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Dog owners in Napa are being warned to watch for signs of canine influenza after an outbreak of the dog flu in the Oakland area.

“Oakland Animal Services is experiencing an outbreak of the Canine Influenza Virus (CIV), aka the Canine flu,” said a post on the organization’s website.

“It is very contagious between dogs and can be deadly. DO NOT bring any dogs to the shelter.”

Even though no cases have been identified in Napa County, the outbreak is worrisome enough that some Napa veterinarians are posting messages on Facebook or emailing clients about the outbreak. One Napa veterinary clinic advised against taking dogs out in public until the extent of the outbreak is known.

“We’re concerned that a lot of people here in Napa do travel to Oakland and Berkeley” with their dogs, said Dr. Sarah Hanley, DVM, of Napa River Pet Hospital.

“I’m not worried we are going to have a terrible outbreak of canine influenza but now is the time we would see cases if we did because we have this documented exposure” in Oakland, said Hanley.

She doesn’t want dog owners to panic, said Hanley. “I don’t think we need to hide inside or not go anywhere. It comes down to awareness. Be aware of potential and signs.”

For example, “I would definitely recommend not hanging around pets that show signs of upper respiratory disease,” such as coughing, sneezing or nasal discharge, said Hanley.

There is a canine influenza vaccine available, Hanley said. The estimated cost at her clinic is $35. Two doses are required.

In an email to patients, California Pet Hospital of Napa described canine influenza as “a highly contagious virus.”

The symptoms are respiratory and can vary from dog to dog. Some have no symptoms, while others can become seriously ill, said the email.

“Fever, lethargy, loss of appetite, runny nose, coughing, and vomiting have been reported. Common areas of exposure are parks, grooming salons, boarding facilities or doggie daycare. Unfortunately, a dog may have the virus and not be showing symptoms but could still be spreading the virus.”

California Pet Hospital recommends the vaccine for canine influenza.

“We also recommend not taking your dogs out in public, if possible, at this point as we see how this virus is spreading,” said the June 29 email.

Humans cannot contract the flu from dogs, said the email. Cats, however, can sometimes catch the virus from infected dogs. There is no flu vaccine for cats.

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Canine influenza can be quite serious, said Paul Hess, DVM, and owner of Silverado Veterinary Hospital.

“If you expose 100 dogs, about 90 will show signs and become somewhat ill. There may be as many as eight to 10 that will die.”

At the same time, Hess recommended dog owners not overreact.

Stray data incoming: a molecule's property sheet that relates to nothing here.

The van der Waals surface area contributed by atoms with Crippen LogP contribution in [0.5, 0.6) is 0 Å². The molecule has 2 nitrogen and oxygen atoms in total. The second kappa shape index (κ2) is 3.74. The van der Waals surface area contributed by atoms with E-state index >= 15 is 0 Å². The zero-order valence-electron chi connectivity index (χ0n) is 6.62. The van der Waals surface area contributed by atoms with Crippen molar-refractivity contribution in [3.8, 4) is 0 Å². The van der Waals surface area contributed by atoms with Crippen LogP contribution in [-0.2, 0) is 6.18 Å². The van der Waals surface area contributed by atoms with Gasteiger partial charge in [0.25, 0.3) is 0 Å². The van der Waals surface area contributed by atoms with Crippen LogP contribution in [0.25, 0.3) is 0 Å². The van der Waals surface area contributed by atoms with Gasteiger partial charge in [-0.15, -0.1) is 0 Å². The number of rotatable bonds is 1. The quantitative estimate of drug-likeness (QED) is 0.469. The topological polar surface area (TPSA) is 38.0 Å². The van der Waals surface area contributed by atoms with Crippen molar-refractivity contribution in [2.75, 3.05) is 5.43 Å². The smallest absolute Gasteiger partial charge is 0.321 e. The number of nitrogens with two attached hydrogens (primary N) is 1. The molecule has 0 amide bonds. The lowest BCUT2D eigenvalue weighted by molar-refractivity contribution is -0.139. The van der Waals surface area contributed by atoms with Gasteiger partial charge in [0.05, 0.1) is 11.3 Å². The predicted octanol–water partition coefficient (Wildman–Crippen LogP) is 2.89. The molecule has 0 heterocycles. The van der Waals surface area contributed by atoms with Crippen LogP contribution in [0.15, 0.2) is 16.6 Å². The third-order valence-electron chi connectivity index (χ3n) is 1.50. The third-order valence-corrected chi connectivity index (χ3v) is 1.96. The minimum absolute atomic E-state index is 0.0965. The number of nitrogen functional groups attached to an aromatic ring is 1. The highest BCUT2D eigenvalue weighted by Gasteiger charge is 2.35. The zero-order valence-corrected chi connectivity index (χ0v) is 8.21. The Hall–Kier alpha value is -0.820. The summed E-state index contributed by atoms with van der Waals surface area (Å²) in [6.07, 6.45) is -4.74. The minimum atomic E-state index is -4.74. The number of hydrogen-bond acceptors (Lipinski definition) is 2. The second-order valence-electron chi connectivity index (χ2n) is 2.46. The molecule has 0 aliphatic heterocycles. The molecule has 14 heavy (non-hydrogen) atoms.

“We’ve not had outbreaks in Sonoma, Napa, Solano or Lake counties,”, he noted. “There’s a buffer around us right now. But that all changes” if a dog from outside the area that has canine influenza comes to Napa County.

Hess urged caution for dogs that do travel a lot, are boarded or go where there is a large concentration of other dogs.

When asked about taking dogs to Alston Park in Napa, a common destination for Napa dog owners, Hess said he was less worried about using that park, “because most of those dogs are local and we haven’t had a local outbreak yet.”

“If you want to be ultra-careful and your dog does go to social places it’s wise to get the canine influenza vaccine,” said Hess.

“The biggest thing is talk to your vet about it,” said Hess. “They have all the information.”

Jonathan Dear, DVM, is an assistant professor at the UC Davis School of Veterinary Medicine.

“The good news for most dogs is they don’t come into contact with lots of dogs that have bugs unless they go to a dog park, groomer or veterinarian,” said Dear. “For dogs that don’t encounter those, there’s no reason to worry.”

As to keeping dogs sequestered, “I wouldn’t go so far as to say keep your dog indoors,” but “you always have to be cautious that you’re not exposing your pet to disease.”

With this outbreak “We need to be a little bit more careful about interacting with dogs in public places and with dogs that have signs of respiratory disease,” said Dear.

The Napa County Animal Shelter has not been affected by canine influenza, said Manager Erika Gamez.

“We’ve been vaccinating our shelter dogs for over a year now,” Gamez said. “No dog leaves here without having been vaccinated at least once,” for canine influenza, she said.

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Business Editor

Jennifer Huffman is the business editor and a general assignment reporter for the Napa Valley Register. I cover a wide variety of topics for the newspaper. I've been with the Register since 2005.